Author: Sommer Hamilton
If there is one place in L.A. where you could not eat anything healthy if you tried, the county fair is it. If you can even find a vegetable, odds are it’s deep-fried. The food vendors seem determined to fry or put on a stick (or both!) every food imaginable. Even liquids are fair game (no pun intended)-they sell deep-fried Coke! Only there could you get a bacon-wrapped, deep-fried jalapeno on a stick or a sandwich with a piece of chicken between Krispy Kreme doughnuts that’s been plunked in the deep fryer. Don’t worry though, the Pomona Fairplex, where the fair was held from September 7-30, is big enough to walk off some of those calories.
The Los Angeles County Fair is a picture of excess. According to the website, it is the “largest consumer products show in the West” with over 1,000 vendors selling over 22,000 products. These vendors and their wares are spread throughout the fair and take up space in five buildings. The products span the entire range from boats to sequined Bert & Ernie purses. If you have an affinity for buying crap, you’ll never leave. It’s kind of like the Eagle Rock Farmers’ Market to the nth degree. The higher-end retail includes home and garden products and services. Of course a county fair in Los Angeles would focus predominantly on shopping.
The more traditional county fair activities are present as well, but are much less recognized than in other areas of the country. There are livestock, baking, needlepoint, quilting, dairy foods and photography contests as well as wine and beer-making contests that are separated into both professional and “home” categories. To make it a little more ‘L.A.,’ they at least threw in a spinning contest. But the suggested attire for this spinning class is “period costume” rather than spandex. Contestants are urged to “bring their favorite wheel” to see who can spin the best thread in three different ability levels.
The fair attracts a variety of demographics, and people from every age group seemed to love the Fairplex Farm, where you can pet all sorts of farm animals. Some of the animals are arranged in pens themed from nursery rhymes and childhood stories like “The Three Billy Goats Gruff,” “Baa, Baa Black Sheep” and “The Three Little Pigs.” There is also a Charlotte’s Web section where kids can see animals from the book and movie. The piglets are, by far, the cutest, especially when 18 of them are sleeping together in one big pile. There are also puppies, turkeys, sheep, lambs, goats, donkeys, chickens and chicks, horses, cows and their calves and bunnies, or “hippity hop-hops,” as one girl called them.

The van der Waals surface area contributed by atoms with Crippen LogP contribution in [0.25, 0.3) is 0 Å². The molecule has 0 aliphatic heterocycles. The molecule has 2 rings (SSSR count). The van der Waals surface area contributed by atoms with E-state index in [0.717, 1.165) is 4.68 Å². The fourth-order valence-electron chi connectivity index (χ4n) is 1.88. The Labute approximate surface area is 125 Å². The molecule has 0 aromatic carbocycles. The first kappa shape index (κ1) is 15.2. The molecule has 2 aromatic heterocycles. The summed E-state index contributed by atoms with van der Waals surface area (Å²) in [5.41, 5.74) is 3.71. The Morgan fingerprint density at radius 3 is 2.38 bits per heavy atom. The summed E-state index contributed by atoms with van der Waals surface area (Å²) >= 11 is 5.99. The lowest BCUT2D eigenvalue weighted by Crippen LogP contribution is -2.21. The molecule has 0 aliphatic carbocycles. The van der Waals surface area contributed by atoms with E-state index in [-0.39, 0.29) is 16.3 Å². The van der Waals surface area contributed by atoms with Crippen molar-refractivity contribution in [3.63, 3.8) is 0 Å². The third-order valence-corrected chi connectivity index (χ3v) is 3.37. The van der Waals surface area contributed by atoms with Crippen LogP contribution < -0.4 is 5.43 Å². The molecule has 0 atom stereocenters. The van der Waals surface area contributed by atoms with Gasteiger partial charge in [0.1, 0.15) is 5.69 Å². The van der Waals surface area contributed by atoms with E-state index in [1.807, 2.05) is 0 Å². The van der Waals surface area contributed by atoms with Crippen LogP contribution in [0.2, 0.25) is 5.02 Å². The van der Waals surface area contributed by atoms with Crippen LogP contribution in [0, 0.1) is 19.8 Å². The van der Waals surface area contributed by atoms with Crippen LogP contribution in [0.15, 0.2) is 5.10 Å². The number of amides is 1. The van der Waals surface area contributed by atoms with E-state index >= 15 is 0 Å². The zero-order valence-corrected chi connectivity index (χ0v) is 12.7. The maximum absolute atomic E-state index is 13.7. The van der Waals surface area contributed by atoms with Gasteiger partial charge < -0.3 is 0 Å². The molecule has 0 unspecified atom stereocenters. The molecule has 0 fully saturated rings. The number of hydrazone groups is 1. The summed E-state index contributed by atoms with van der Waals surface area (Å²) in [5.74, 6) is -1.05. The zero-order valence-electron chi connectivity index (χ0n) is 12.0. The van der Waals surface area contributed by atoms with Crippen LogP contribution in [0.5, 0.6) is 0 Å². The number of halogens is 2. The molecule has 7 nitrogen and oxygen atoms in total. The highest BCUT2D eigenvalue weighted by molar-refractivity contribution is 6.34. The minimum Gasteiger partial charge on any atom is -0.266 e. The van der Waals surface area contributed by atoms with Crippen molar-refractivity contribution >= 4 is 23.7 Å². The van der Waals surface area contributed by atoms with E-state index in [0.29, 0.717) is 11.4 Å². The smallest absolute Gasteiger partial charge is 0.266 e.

While I was there, parents seemed intent on feeding their children to the calves. Several parents repeatedly held their children up to be licked by the two calves, they and their cameras thrilled, the terrified children, less so. But, when willing, you can pet almost all of the animals there. One relatively sick element of the Fairplex Farm is that it is sponsored by McDonalds. On the cow pen they have signs referencing the quality of their beef. Seriously.
The fair does a good job of bringing in a variety of people-there were kids in strollers right next to their grandparents in wheelchairs. In this regard, the fair does a great job of being accessible to people of all abilities: there are no hills or stairs, and walkways are wide and accommodating. The price of admission is $5 after 5 p.m. so it also allows people who may not be able to afford the $13.95 regular price to go to the fair (they also offer student discounts!). This year the fair also featured Eco Now!, an exhibit designed to educate fairgoers about the environment and to introduce them to environmentally-friendly products and services.
It’s hard to get a meal for less than $10, and games and rides are expensive, but it’s a good day and/or night of fun. And if you’re up for it, the fair has galleries and tons of educational stuff, too. Though it’s over for this year, it’s always at the same place every year and offers many of the same attractions with a few new things as well. You can go back next year for the animals, the Demolition Derby, the horse races, the Winter Wonderland where it snows every 30 minutes, the concerts and, of course, tons of whirling rides if you feel the need to re-experience whatever fried foods you consumed earlier.
If you didn’t see the commercials for the fair, check them out on YouTube-they’re hilarious!
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